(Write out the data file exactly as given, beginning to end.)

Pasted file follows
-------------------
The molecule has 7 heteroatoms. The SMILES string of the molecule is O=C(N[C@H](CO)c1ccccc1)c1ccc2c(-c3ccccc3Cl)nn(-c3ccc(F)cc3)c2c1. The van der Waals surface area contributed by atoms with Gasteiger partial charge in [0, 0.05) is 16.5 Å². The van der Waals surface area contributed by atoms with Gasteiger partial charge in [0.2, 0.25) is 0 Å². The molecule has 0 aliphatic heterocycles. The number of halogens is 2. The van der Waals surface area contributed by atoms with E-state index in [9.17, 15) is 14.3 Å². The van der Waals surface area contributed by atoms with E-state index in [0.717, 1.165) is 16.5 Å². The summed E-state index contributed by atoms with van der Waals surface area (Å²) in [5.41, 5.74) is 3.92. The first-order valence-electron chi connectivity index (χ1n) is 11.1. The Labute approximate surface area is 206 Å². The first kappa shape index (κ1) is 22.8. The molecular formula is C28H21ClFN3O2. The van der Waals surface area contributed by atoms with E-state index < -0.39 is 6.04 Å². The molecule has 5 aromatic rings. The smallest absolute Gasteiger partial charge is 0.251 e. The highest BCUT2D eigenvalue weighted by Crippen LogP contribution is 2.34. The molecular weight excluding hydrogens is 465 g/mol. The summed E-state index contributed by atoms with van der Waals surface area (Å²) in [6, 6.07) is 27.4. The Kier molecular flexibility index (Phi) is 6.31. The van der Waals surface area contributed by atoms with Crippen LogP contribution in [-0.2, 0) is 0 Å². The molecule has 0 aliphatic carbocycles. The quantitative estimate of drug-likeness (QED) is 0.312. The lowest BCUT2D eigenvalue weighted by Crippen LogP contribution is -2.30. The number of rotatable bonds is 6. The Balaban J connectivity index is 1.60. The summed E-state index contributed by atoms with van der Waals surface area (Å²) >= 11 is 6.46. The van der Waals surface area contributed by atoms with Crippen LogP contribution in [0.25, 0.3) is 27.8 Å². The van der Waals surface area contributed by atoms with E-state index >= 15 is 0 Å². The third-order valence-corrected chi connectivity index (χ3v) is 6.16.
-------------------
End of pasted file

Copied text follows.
The molecule has 7 heteroatoms. The SMILES string of the molecule is O=C(N[C@H](CO)c1ccccc1)c1ccc2c(-c3ccccc3Cl)nn(-c3ccc(F)cc3)c2c1. The van der Waals surface area contributed by atoms with Gasteiger partial charge in [0, 0.05) is 16.5 Å². The van der Waals surface area contributed by atoms with Gasteiger partial charge in [0.2, 0.25) is 0 Å². The molecule has 0 aliphatic heterocycles. The number of halogens is 2. The van der Waals surface area contributed by atoms with E-state index in [9.17, 15) is 14.3 Å². The van der Waals surface area contributed by atoms with E-state index in [0.717, 1.165) is 16.5 Å². The summed E-state index contributed by atoms with van der Waals surface area (Å²) in [5.41, 5.74) is 3.92. The first-order valence-electron chi connectivity index (χ1n) is 11.1. The Labute approximate surface area is 206 Å². The first kappa shape index (κ1) is 22.8. The molecular formula is C28H21ClFN3O2. The van der Waals surface area contributed by atoms with E-state index < -0.39 is 6.04 Å². The molecule has 5 aromatic rings. The smallest absolute Gasteiger partial charge is 0.251 e. The highest BCUT2D eigenvalue weighted by Crippen LogP contribution is 2.34. The molecular weight excluding hydrogens is 465 g/mol. The summed E-state index contributed by atoms with van der Waals surface area (Å²) in [6, 6.07) is 27.4. The Kier molecular flexibility index (Phi) is 6.31. The van der Waals surface area contributed by atoms with Crippen LogP contribution in [-0.2, 0) is 0 Å². The molecule has 0 aliphatic carbocycles. The quantitative estimate of drug-likeness (QED) is 0.312. The lowest BCUT2D eigenvalue weighted by Crippen LogP contribution is -2.30. The number of rotatable bonds is 6. The Balaban J connectivity index is 1.60. The summed E-state index contributed by atoms with van der Waals surface area (Å²) >= 11 is 6.46. The van der Waals surface area contributed by atoms with Crippen LogP contribution in [0.25, 0.3) is 27.8 Å². The van der Waals surface area contributed by atoms with E-state index >= 15 is 0 Å². The third-order valence-corrected chi connectivity index (χ3v) is 6.16.